Alms-giving in Luang Prabang, Laos – how not to behave at a religious ceremony

They slip silently down the temple steps, sleepily adjusting their robes. Alms bowls at the ready, the monks of Luang Prabang begin to make their daily dawn collection along the streets of this UNESCO world heritage town. On the road directly outside a temple at the foot of Phu Si, local women kneel and hand over sticky rice and assorted sweet treats as the monks file past. Standing across the road at a safe distance, we are on the only non-locals around.

But as we round the huge hill which dominates the town and walk down the main strip, the numbers of tourists, and monks, begin to swell. Soon, one side of the road is an endless queue of men in orange robes, collecting food. Street kids follow behind to help carry the donations or simply hoping to pick up a desperately-needed meal. 

Those giving alms are, by and large, local people.And although the odd group of tourists join in, most stand on the other side of the road and follow the alms etiquette which appears in every Laos guide book and even appears on signs outside temples (pictured).

Most, but sadly, not all. And it’s here where I start to wonder whether crawling out of bed and into yesterday’s clothes at 5am was a wise choice. There’s an air of voyeurism, which, as a non-believer, I find hard to shake. This isn’t helped by two older ladies who insist on standing directly in front of the monks, pushing their cameras in their faces and cutting across the line in order to get better shots and natter to others who seem to think this is simply a tourist attraction, rather than a religious rite which requires respect.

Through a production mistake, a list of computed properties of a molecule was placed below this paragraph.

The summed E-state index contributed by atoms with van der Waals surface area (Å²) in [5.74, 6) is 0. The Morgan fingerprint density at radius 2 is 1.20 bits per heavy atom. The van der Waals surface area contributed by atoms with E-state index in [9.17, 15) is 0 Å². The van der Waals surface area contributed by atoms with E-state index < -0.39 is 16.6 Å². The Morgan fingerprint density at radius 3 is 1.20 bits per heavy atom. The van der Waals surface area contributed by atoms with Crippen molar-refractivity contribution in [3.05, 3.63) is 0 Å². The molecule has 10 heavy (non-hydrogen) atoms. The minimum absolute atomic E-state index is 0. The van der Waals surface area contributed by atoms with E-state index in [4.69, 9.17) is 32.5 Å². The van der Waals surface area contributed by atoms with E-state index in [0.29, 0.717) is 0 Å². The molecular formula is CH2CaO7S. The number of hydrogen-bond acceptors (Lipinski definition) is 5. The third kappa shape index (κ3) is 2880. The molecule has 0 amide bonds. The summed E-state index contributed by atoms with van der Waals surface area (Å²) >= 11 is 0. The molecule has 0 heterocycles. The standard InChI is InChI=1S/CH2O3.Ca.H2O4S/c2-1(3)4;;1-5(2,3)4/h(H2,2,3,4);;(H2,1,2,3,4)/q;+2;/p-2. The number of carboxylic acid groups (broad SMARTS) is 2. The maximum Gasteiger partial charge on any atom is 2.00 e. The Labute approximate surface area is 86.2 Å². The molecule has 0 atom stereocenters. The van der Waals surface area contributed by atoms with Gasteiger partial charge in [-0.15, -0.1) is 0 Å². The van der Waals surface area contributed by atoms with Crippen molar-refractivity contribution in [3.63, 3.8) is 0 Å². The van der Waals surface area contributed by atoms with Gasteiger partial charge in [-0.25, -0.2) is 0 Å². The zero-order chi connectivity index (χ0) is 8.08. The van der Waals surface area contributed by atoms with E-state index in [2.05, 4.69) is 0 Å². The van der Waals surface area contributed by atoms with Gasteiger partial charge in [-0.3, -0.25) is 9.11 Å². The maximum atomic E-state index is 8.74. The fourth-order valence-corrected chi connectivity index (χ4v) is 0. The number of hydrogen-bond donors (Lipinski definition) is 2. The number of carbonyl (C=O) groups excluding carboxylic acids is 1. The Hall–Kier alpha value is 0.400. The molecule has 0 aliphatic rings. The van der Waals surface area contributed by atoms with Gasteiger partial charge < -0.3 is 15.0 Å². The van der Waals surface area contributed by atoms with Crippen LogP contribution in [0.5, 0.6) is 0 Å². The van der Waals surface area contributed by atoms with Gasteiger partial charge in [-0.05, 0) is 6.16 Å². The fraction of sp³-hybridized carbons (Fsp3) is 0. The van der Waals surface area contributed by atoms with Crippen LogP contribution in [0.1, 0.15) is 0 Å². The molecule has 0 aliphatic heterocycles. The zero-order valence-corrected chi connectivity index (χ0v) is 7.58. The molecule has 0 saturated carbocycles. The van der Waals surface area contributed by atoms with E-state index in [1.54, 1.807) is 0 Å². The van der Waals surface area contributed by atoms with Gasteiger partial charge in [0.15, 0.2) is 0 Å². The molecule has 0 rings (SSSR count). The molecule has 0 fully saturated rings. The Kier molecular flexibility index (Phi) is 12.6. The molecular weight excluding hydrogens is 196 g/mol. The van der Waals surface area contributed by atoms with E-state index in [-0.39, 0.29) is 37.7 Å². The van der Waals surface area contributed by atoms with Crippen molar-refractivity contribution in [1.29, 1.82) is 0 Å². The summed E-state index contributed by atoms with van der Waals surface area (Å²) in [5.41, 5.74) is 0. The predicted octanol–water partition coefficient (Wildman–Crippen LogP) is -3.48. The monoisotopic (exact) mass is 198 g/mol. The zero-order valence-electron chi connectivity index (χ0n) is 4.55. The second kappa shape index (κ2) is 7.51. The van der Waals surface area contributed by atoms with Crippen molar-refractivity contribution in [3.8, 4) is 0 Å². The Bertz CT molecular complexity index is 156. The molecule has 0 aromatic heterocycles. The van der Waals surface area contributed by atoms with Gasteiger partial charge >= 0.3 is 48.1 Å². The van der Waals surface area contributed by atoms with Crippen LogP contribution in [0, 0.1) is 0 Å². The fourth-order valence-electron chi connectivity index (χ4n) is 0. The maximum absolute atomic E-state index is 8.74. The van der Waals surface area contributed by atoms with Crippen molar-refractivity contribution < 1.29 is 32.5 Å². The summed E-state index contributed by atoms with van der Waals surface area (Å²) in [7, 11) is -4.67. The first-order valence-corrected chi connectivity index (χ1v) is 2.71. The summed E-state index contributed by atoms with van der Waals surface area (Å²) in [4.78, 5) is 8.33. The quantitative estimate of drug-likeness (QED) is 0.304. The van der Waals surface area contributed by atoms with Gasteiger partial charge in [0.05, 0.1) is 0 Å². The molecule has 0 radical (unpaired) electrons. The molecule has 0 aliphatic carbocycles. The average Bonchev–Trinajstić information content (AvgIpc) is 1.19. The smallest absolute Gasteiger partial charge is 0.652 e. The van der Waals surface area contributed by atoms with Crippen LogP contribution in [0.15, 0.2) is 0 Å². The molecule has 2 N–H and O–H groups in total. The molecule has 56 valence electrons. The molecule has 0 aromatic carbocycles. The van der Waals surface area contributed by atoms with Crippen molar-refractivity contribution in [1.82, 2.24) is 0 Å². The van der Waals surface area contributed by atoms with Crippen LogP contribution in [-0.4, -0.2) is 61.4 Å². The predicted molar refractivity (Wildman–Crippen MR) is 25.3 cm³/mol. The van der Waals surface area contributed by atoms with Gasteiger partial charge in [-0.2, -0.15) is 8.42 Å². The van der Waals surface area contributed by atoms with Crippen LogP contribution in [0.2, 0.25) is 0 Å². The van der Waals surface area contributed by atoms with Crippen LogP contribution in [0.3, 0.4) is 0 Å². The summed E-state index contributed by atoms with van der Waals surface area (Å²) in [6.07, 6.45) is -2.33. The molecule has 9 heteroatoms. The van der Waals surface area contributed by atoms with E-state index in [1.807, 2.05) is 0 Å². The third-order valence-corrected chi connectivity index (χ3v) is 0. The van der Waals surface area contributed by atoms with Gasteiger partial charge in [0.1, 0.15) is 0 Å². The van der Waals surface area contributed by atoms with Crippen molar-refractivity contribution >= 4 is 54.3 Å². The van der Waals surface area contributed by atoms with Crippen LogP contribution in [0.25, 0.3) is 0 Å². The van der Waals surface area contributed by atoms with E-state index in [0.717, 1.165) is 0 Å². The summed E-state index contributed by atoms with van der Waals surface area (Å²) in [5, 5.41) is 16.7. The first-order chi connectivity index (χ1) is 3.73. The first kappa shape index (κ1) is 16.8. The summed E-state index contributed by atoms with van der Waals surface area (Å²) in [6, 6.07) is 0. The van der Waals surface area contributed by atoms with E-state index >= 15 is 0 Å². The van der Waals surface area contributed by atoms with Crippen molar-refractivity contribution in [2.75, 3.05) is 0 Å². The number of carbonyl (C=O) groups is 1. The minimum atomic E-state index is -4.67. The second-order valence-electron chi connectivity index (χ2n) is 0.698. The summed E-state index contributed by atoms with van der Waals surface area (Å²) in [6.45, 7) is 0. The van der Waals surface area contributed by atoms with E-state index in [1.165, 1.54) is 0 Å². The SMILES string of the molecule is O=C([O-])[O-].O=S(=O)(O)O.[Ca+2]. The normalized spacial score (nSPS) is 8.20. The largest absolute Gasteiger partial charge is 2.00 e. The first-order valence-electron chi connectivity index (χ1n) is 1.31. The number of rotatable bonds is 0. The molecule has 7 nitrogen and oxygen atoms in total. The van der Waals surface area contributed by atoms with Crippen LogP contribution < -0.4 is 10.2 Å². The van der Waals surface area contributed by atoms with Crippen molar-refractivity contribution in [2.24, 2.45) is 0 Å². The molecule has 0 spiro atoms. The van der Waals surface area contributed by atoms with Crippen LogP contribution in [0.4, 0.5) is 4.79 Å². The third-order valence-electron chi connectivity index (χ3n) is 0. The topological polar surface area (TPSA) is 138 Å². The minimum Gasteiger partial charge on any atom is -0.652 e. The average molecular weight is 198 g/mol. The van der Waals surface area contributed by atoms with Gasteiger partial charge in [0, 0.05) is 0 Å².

The monks are too polite to say anything, but we stand flabbergasted as this pair, and others, laugh and joke as if this whole thing is being done for their benefit. Indeed, we’d even met one of the two main culprits two days previously, after rising too late for the alms ceremony. She’d asked us if we knew it had finished, and when we said it seemed so, she shrugged. “Oh well,” she said. “It’s just a show put on for tourists.” In fact, alms giving is a ceremony which happens in every town in Laos and in many towns and cities throughout South East Asia, whether tourists are around or not.

If she’d read the signs or guidebooks, she’d have known that the monks would have found her behaviour embarrassing. It’s hard to believe her approach was intentional, but there was clearly a failure to research local customs and the etiquette that surrounds them. Sadly, this all too common behaviour is degrading this stunning spectacle.

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